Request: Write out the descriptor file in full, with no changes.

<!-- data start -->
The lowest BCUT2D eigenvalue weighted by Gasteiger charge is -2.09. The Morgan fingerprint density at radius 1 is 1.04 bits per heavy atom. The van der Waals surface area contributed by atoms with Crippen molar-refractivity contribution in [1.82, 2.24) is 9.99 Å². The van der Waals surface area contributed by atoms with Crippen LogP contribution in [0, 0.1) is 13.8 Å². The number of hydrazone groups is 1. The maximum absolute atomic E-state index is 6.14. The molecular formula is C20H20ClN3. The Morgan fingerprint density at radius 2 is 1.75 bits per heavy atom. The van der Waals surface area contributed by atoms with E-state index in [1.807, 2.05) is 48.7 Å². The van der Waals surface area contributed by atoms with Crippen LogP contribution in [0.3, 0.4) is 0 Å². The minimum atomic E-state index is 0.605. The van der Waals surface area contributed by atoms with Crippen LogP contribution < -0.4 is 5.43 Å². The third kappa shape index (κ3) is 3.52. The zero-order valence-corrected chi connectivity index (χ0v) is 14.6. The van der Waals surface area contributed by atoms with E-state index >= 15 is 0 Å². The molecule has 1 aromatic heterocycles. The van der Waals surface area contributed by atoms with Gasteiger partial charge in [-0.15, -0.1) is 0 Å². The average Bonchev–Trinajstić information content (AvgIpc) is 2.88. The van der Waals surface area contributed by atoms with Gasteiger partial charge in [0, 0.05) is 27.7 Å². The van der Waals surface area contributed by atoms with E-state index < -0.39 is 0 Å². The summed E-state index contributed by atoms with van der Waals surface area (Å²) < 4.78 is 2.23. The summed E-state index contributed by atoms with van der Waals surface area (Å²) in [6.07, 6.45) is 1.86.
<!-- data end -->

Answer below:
The lowest BCUT2D eigenvalue weighted by Gasteiger charge is -2.09. The Morgan fingerprint density at radius 1 is 1.04 bits per heavy atom. The van der Waals surface area contributed by atoms with Crippen molar-refractivity contribution in [1.82, 2.24) is 9.99 Å². The van der Waals surface area contributed by atoms with Crippen LogP contribution in [0, 0.1) is 13.8 Å². The number of hydrazone groups is 1. The maximum absolute atomic E-state index is 6.14. The molecular formula is C20H20ClN3. The Morgan fingerprint density at radius 2 is 1.75 bits per heavy atom. The van der Waals surface area contributed by atoms with E-state index in [1.807, 2.05) is 48.7 Å². The van der Waals surface area contributed by atoms with Crippen LogP contribution in [0.3, 0.4) is 0 Å². The minimum atomic E-state index is 0.605. The van der Waals surface area contributed by atoms with Crippen LogP contribution < -0.4 is 5.43 Å². The third kappa shape index (κ3) is 3.52. The zero-order valence-corrected chi connectivity index (χ0v) is 14.6. The van der Waals surface area contributed by atoms with E-state index >= 15 is 0 Å². The molecule has 1 aromatic heterocycles. The van der Waals surface area contributed by atoms with Gasteiger partial charge in [-0.15, -0.1) is 0 Å². The average Bonchev–Trinajstić information content (AvgIpc) is 2.88. The van der Waals surface area contributed by atoms with Gasteiger partial charge in [0, 0.05) is 27.7 Å². The van der Waals surface area contributed by atoms with E-state index < -0.39 is 0 Å². The summed E-state index contributed by atoms with van der Waals surface area (Å²) < 4.78 is 2.23. The summed E-state index contributed by atoms with van der Waals surface area (Å²) in [6.07, 6.45) is 1.86.